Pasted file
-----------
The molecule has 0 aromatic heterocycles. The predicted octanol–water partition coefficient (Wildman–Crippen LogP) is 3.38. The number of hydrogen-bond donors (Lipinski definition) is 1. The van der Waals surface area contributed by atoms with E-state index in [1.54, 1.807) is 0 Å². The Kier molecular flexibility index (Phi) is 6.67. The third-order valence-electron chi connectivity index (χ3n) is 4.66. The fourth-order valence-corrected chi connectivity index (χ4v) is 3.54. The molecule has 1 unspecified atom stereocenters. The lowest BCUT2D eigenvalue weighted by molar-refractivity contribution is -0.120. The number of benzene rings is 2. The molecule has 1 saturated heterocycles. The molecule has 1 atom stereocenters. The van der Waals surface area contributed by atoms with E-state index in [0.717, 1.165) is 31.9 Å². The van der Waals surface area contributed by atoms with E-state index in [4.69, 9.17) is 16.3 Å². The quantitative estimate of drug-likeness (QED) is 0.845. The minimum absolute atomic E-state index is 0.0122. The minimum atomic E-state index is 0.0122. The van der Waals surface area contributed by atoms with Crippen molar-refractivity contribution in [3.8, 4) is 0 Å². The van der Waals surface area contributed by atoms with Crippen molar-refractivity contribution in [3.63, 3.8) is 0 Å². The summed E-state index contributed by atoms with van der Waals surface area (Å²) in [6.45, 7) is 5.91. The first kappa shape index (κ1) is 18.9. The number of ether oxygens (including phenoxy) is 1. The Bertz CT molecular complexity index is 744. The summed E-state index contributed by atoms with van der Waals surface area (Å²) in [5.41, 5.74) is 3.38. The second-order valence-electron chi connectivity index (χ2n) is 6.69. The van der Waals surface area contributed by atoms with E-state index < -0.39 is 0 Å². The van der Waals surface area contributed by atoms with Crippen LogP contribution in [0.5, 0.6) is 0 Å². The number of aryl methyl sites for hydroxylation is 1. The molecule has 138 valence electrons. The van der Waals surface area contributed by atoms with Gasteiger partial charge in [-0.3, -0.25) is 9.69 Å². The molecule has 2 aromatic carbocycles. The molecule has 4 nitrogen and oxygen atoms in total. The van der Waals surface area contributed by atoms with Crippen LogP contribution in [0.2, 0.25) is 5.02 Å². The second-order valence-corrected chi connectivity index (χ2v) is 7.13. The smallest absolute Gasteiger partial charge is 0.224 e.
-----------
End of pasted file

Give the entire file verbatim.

The molecule has 0 aromatic heterocycles. The predicted octanol–water partition coefficient (Wildman–Crippen LogP) is 3.38. The number of hydrogen-bond donors (Lipinski definition) is 1. The van der Waals surface area contributed by atoms with E-state index in [1.54, 1.807) is 0 Å². The Kier molecular flexibility index (Phi) is 6.67. The third-order valence-electron chi connectivity index (χ3n) is 4.66. The fourth-order valence-corrected chi connectivity index (χ4v) is 3.54. The molecule has 1 unspecified atom stereocenters. The lowest BCUT2D eigenvalue weighted by molar-refractivity contribution is -0.120. The number of benzene rings is 2. The molecule has 1 saturated heterocycles. The molecule has 1 atom stereocenters. The van der Waals surface area contributed by atoms with E-state index in [0.717, 1.165) is 31.9 Å². The van der Waals surface area contributed by atoms with E-state index in [4.69, 9.17) is 16.3 Å². The quantitative estimate of drug-likeness (QED) is 0.845. The minimum absolute atomic E-state index is 0.0122. The minimum atomic E-state index is 0.0122. The van der Waals surface area contributed by atoms with Crippen molar-refractivity contribution in [3.8, 4) is 0 Å². The van der Waals surface area contributed by atoms with Crippen molar-refractivity contribution in [3.63, 3.8) is 0 Å². The summed E-state index contributed by atoms with van der Waals surface area (Å²) in [6.45, 7) is 5.91. The first kappa shape index (κ1) is 18.9. The number of ether oxygens (including phenoxy) is 1. The Bertz CT molecular complexity index is 744. The summed E-state index contributed by atoms with van der Waals surface area (Å²) in [5.41, 5.74) is 3.38. The second-order valence-electron chi connectivity index (χ2n) is 6.69. The van der Waals surface area contributed by atoms with E-state index < -0.39 is 0 Å². The van der Waals surface area contributed by atoms with Crippen LogP contribution in [0.5, 0.6) is 0 Å². The number of aryl methyl sites for hydroxylation is 1. The molecule has 138 valence electrons. The van der Waals surface area contributed by atoms with Gasteiger partial charge in [-0.3, -0.25) is 9.69 Å². The molecule has 2 aromatic carbocycles. The molecule has 4 nitrogen and oxygen atoms in total. The van der Waals surface area contributed by atoms with Crippen LogP contribution in [0.2, 0.25) is 5.02 Å². The second-order valence-corrected chi connectivity index (χ2v) is 7.13. The smallest absolute Gasteiger partial charge is 0.224 e.